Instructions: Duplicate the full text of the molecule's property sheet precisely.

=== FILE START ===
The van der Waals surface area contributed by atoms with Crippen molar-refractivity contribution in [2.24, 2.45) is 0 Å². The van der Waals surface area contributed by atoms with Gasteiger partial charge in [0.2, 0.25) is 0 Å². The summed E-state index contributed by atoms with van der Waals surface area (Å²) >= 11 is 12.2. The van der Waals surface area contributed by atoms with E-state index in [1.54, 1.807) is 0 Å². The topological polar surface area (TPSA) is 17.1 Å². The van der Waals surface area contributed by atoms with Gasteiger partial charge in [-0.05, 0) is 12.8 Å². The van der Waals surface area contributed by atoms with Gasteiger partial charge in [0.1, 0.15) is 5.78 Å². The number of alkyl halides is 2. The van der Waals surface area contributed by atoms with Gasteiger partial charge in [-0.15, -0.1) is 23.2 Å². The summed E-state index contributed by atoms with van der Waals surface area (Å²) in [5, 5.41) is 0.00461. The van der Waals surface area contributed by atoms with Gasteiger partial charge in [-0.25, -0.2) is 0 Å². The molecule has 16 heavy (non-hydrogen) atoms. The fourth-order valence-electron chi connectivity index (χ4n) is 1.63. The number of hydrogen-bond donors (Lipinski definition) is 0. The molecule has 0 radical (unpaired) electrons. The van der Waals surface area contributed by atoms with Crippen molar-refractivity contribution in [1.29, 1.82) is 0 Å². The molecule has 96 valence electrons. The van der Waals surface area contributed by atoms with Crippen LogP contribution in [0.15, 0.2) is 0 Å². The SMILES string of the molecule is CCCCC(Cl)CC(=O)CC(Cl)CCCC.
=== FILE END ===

The van der Waals surface area contributed by atoms with Crippen molar-refractivity contribution in [2.24, 2.45) is 0 Å². The van der Waals surface area contributed by atoms with Gasteiger partial charge in [0.2, 0.25) is 0 Å². The summed E-state index contributed by atoms with van der Waals surface area (Å²) >= 11 is 12.2. The van der Waals surface area contributed by atoms with E-state index in [1.54, 1.807) is 0 Å². The topological polar surface area (TPSA) is 17.1 Å². The van der Waals surface area contributed by atoms with Gasteiger partial charge in [-0.05, 0) is 12.8 Å². The van der Waals surface area contributed by atoms with Gasteiger partial charge in [0.1, 0.15) is 5.78 Å². The number of alkyl halides is 2. The van der Waals surface area contributed by atoms with Gasteiger partial charge in [-0.15, -0.1) is 23.2 Å². The summed E-state index contributed by atoms with van der Waals surface area (Å²) in [5, 5.41) is 0.00461. The van der Waals surface area contributed by atoms with Gasteiger partial charge in [-0.25, -0.2) is 0 Å². The molecule has 16 heavy (non-hydrogen) atoms. The fourth-order valence-electron chi connectivity index (χ4n) is 1.63. The number of hydrogen-bond donors (Lipinski definition) is 0. The molecule has 0 radical (unpaired) electrons. The van der Waals surface area contributed by atoms with Crippen molar-refractivity contribution in [1.29, 1.82) is 0 Å². The molecule has 96 valence electrons. The van der Waals surface area contributed by atoms with Crippen LogP contribution in [0.15, 0.2) is 0 Å². The SMILES string of the molecule is CCCCC(Cl)CC(=O)CC(Cl)CCCC.